Given how common diabetes is in the US, it’s important to understand whether or not you are at risk.
Diabetes can’t be “cured” and those with the disease face a lifetime of managing their condition to keep complications in check. That’s why it’s vital to stay alert for signs and know the risk factors. Diabetes Alert Day takes place March 26. Do you know your risk level?
Why does diabetes develop?
We need sugar, also known as glucose, to fuel our physical activities, but when our bodies can’t process it properly, sugar accumulates to dangerous levels in our bloodstream. Type 1 typically develops in children, while type 2 diabetes may develop later in life.
What are the risk factors?
The risk factors for type 1 diabetes are not fully understood, but these variables may play a role:
- Parents with type 1 diabetes
- A mother with gestational preeclampsia
- Illness in infancy
- Autoimmune diseases
Your risk for type 2 diabetes is high if you present the following factors:
- Overweight or obese, particularly if fat centers around the waist
- A sedentary lifestyle
- Gestational diabetes during pregnancy
- Over the age of 45 years old
- Certain populations: African Americans, Native Americans, Latinos and Asian Americans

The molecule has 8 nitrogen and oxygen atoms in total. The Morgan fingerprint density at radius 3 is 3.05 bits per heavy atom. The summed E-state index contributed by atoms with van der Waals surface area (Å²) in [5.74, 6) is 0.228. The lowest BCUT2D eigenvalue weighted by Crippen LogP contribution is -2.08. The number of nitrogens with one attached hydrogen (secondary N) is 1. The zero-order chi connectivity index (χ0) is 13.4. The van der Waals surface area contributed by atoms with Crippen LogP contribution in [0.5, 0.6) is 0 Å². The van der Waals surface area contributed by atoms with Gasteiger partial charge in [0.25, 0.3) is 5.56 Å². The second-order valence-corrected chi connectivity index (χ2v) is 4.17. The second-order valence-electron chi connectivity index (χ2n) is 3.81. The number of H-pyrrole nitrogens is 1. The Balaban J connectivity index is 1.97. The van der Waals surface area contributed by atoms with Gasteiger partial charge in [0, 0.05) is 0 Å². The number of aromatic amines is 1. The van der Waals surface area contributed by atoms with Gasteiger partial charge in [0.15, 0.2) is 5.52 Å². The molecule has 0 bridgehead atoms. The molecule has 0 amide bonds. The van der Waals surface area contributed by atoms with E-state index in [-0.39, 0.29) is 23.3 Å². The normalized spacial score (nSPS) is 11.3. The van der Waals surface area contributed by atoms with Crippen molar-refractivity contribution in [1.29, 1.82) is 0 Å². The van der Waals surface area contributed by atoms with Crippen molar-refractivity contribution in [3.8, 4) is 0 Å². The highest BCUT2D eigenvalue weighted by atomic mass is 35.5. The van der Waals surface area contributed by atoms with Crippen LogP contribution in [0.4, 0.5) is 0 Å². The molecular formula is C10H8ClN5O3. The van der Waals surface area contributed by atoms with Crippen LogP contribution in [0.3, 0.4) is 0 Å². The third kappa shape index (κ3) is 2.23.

- Family members with diabetes
- A diagnosis of prediabetes
- High cholesterol
- High blood pressure
How can I recognize if I have diabetes?
If you have a medium to high risk of developing diabetes, consult your physician regularly. Meanwhile, stay alert for these signs:
- Excess appetite without weight gain
- Vision problems
- Excess fatigue
- Darkened skin, particularly under arms or around the neck
- Skin that has trouble healing properly
- Feet showing unusual marks, sores or discolorations
- Recurring infections, including fever, rash or flu-like symptoms
When it comes to spotting and treating diabetes, awareness is key. Central Florida Regional Hospital’s Diabetes Education Program provides the tools and resources you need to understand diabetes. To ask a question or sign up for a class, call us at (407) 321-4500, extension 5249.